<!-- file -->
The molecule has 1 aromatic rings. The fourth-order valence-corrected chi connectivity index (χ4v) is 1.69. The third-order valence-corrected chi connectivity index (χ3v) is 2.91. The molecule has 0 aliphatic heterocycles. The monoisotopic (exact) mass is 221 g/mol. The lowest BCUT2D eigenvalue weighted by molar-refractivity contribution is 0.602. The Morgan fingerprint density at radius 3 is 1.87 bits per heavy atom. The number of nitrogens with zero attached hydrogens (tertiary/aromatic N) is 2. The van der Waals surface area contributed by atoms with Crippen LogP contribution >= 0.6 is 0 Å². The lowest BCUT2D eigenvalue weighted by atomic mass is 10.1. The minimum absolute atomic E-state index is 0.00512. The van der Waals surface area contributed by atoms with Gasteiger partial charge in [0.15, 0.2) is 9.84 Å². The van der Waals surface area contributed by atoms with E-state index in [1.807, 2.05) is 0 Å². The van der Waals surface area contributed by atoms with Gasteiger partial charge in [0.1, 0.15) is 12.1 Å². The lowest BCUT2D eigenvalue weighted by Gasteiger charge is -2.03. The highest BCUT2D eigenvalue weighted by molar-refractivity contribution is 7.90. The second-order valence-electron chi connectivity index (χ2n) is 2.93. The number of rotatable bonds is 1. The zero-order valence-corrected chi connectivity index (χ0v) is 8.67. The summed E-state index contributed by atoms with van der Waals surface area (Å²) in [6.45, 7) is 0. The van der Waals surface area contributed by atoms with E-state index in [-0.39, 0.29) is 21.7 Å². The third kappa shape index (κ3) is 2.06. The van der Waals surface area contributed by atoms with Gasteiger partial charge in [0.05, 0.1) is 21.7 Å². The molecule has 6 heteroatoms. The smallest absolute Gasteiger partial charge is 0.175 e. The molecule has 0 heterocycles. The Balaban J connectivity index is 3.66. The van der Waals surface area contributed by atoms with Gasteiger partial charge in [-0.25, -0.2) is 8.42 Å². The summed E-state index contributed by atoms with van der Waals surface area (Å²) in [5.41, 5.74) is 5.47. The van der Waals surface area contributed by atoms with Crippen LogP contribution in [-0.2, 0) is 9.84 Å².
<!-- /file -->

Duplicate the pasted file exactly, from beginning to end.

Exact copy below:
The molecule has 1 aromatic rings. The fourth-order valence-corrected chi connectivity index (χ4v) is 1.69. The third-order valence-corrected chi connectivity index (χ3v) is 2.91. The molecule has 0 aliphatic heterocycles. The monoisotopic (exact) mass is 221 g/mol. The lowest BCUT2D eigenvalue weighted by molar-refractivity contribution is 0.602. The Morgan fingerprint density at radius 3 is 1.87 bits per heavy atom. The number of nitrogens with zero attached hydrogens (tertiary/aromatic N) is 2. The van der Waals surface area contributed by atoms with Crippen LogP contribution >= 0.6 is 0 Å². The lowest BCUT2D eigenvalue weighted by atomic mass is 10.1. The minimum absolute atomic E-state index is 0.00512. The van der Waals surface area contributed by atoms with Gasteiger partial charge in [0.15, 0.2) is 9.84 Å². The van der Waals surface area contributed by atoms with E-state index in [1.807, 2.05) is 0 Å². The van der Waals surface area contributed by atoms with Gasteiger partial charge in [0.1, 0.15) is 12.1 Å². The lowest BCUT2D eigenvalue weighted by Gasteiger charge is -2.03. The highest BCUT2D eigenvalue weighted by molar-refractivity contribution is 7.90. The second-order valence-electron chi connectivity index (χ2n) is 2.93. The number of rotatable bonds is 1. The zero-order valence-corrected chi connectivity index (χ0v) is 8.67. The summed E-state index contributed by atoms with van der Waals surface area (Å²) in [6.45, 7) is 0. The van der Waals surface area contributed by atoms with E-state index in [-0.39, 0.29) is 21.7 Å². The third kappa shape index (κ3) is 2.06. The van der Waals surface area contributed by atoms with Gasteiger partial charge in [0.05, 0.1) is 21.7 Å². The molecule has 6 heteroatoms. The smallest absolute Gasteiger partial charge is 0.175 e. The molecule has 0 heterocycles. The Balaban J connectivity index is 3.66. The van der Waals surface area contributed by atoms with Gasteiger partial charge in [-0.25, -0.2) is 8.42 Å². The summed E-state index contributed by atoms with van der Waals surface area (Å²) in [5.41, 5.74) is 5.47. The van der Waals surface area contributed by atoms with Crippen LogP contribution in [-0.2, 0) is 9.84 Å².